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Subject: Re: Plot failures (was perfect operas)
From: Jon Goldberg <[log in to unmask]>
Reply-To:Jon Goldberg <[log in to unmask]>
Date:Fri, 10 Aug 2018 13:50:22 -0400

text/plain (76 lines)

Les - I love you, but I do have to say your imagination is also quite colorful and 
interesting. Manrico never resolves to do any such thing. 

He does say this - he calls on his enemies to put out the fire, or that if not, he resolves to 
do it, with their blood. And in the last line of the aria, he does say that he resolves 
ultimately to die with her if he can't save her. (We all wait for that high C - but do we 
really register that the word there is "teco" - "with you"?)

But nope, no firewalking - except if he *can't* save her. ;-)

That said, Mr. Lowenthal's post that follows yours is very astute - theatrical convention 
and poetic libretto language in operas like Trovatore were quite conventional for their time 
- and audiences back then wouldn't be as concerned with the "stupidity" we potentially 
see in the characters now. And the "holes" in melodramatic plots like these just wouldn't 
be a big deal. 

For me, I look less to the fact of ridiculous plot turns than I do to the dramatic arc of the 
full piece. For me, Trovatore works because Verdi and Cammarano arc the story to keep 
our dramatic interest. There's only one moment in the opera where I tend to tune out a 
bit, and that's the soldier's chorus at the top of Act III - but even then I understand why 
it's needed. (And it's a great tune on its own terms, lol.) There are a few moments where 
I question Verdi's ease as a tunesmith - the biggest one is the oh-so-bouncy music sung 
by the Count, Ferrando and the soldiers during that spectacular concertato ensemble in 
Act II scene 2 - they're verbally threatening Manrico (essentially, "get the hell out of here 
if you value your life at all"), and yet their music is so "gleeful" lol. But in terms of the 
music itself, it's part of an exciting ensemble, so on some level it "works."

One thing Verdi (among other composers) could be great at, dramatically, is the wrap-up. 
Even if we understand that Leonora has miscalculated at the end, look how the action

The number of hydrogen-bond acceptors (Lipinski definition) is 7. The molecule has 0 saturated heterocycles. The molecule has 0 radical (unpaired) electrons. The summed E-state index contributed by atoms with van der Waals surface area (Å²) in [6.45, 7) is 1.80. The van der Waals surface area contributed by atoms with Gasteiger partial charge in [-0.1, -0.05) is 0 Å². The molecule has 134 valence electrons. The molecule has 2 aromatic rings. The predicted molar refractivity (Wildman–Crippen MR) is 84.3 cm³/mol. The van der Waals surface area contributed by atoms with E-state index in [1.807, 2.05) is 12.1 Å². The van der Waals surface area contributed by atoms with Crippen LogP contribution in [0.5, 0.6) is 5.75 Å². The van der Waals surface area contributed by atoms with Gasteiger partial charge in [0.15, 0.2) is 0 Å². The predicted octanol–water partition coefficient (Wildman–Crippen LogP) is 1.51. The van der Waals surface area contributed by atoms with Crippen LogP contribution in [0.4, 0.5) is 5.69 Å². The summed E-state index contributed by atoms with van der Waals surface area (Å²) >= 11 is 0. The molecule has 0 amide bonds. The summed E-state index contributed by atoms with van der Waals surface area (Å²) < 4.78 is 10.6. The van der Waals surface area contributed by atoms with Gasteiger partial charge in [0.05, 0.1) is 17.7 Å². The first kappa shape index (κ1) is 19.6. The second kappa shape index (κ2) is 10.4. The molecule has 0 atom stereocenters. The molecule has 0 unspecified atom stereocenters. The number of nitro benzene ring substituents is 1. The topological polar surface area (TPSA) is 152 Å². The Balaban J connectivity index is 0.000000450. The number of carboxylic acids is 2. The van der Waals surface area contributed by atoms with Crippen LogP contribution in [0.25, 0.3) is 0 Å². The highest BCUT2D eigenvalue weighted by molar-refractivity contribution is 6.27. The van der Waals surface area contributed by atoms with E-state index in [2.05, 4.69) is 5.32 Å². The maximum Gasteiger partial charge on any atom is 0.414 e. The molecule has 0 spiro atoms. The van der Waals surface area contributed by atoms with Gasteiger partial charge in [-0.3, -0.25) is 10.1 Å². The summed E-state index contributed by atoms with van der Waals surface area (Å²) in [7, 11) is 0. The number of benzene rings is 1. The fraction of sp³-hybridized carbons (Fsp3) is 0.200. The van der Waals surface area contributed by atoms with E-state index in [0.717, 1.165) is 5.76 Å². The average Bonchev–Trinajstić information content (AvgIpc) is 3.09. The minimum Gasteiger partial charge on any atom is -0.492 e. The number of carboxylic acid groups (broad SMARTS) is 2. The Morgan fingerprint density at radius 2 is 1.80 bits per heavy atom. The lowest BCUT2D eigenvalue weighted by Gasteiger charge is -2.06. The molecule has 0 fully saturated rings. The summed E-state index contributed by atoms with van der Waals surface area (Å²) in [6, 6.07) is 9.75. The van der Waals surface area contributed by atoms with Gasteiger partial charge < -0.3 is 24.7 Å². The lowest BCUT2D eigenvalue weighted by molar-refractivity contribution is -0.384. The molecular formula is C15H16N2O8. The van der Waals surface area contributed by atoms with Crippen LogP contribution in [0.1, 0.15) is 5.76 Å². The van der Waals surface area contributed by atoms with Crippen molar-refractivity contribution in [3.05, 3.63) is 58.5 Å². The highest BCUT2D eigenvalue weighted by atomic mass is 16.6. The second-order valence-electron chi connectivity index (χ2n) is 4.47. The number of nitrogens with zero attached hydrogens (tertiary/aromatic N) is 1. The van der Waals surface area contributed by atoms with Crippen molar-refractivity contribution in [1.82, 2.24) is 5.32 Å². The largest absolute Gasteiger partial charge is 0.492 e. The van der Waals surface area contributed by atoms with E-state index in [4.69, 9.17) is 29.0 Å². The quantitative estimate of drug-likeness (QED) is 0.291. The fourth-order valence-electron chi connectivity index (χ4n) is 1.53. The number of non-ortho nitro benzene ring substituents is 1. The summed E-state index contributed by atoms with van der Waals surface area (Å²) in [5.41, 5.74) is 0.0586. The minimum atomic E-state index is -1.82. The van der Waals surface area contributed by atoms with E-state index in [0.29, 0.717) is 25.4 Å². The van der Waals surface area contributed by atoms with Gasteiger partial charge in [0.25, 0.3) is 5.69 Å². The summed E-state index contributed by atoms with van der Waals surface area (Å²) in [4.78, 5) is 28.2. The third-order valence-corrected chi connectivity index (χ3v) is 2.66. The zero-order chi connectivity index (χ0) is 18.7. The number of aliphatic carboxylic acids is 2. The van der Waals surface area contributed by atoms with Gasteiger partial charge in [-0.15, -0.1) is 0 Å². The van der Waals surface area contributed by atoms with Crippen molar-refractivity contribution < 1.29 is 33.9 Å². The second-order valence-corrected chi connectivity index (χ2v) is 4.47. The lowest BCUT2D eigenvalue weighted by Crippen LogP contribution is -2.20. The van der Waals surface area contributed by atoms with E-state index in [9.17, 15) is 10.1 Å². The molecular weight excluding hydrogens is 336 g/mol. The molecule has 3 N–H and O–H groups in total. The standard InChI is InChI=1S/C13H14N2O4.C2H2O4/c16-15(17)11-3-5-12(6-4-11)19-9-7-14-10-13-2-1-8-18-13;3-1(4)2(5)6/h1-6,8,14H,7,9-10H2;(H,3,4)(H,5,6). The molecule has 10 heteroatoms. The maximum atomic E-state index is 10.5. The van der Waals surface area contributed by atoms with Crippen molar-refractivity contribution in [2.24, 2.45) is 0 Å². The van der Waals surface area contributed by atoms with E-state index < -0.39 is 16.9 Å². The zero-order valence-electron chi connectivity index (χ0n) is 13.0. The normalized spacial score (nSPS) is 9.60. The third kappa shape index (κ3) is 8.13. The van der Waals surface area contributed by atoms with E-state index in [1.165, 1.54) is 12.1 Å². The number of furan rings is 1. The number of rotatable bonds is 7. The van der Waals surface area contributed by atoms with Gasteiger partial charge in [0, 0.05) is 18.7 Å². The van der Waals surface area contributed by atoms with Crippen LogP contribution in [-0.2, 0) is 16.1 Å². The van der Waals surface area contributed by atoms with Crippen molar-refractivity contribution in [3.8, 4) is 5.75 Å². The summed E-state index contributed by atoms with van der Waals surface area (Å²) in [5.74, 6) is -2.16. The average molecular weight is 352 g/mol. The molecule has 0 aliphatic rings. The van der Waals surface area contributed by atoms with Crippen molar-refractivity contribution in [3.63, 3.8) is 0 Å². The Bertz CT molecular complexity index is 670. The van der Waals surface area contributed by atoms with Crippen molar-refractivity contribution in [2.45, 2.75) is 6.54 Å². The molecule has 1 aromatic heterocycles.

flies after her death. Immediately, the Count orders Manrico's death, and he is killed in 
very very short order. (The Count's command is "bring him to the stump" - is this meant 
to be a hanging or a beheading? Could be either. But in any case it happens very quickly.) 
No sooner is he executed than Azucena spills her secret, and as she pronounces her 
mother avenged, the Count is left with the horror of what he has done to his own brother. 
And curtain. It all happens so fast, which is dramatically so right. In a moment like that 
we're pulled into the drama and really shouldn't care at all about the holes in the story. 
We experience the raw emotions of the 2 remaining characters simultaneously, and the 
opera is over before we have time to think about it. 

BTW - how do we interpret Azucena's last line? often I feel it's just that big (and effective) 
final pronouncement. But of course again she's faced with the torment of pitting her 
mother against her love for Manrico - her mother is avenged, but at what cost? Also, I'd 
love to know how many mezzos have thought about making this line a real *discovery* - 
the simultaneous horror and relief that - oh, my god, this means mother is avenged. If 
she sings "egli era tuo fratello" and only THEN realizes what this means in terms of "mi 
vendica," it's even more chilling.  

And, what of the Count's last line - "e vivo ancor" - "and I still live"? Well, isn't this what 
he's wanted all along - to kill Manrico and win? Only at this last moment does he realize 
that living on is now his curse, not his triumph. 

It's wonderful drama, "perfect opera" or not. I'll take it. ;-)

On Fri, 10 Aug 2018 11:50:50 -0500, Les Mitnick <[log in to unmask]> wrote:

>   Your imagination is colorful and interesting.  

>Manrico ain't exactly a rocket scientist either, what with his "Di quella pira" where he 
resolves to walk through fire to save his mother. 

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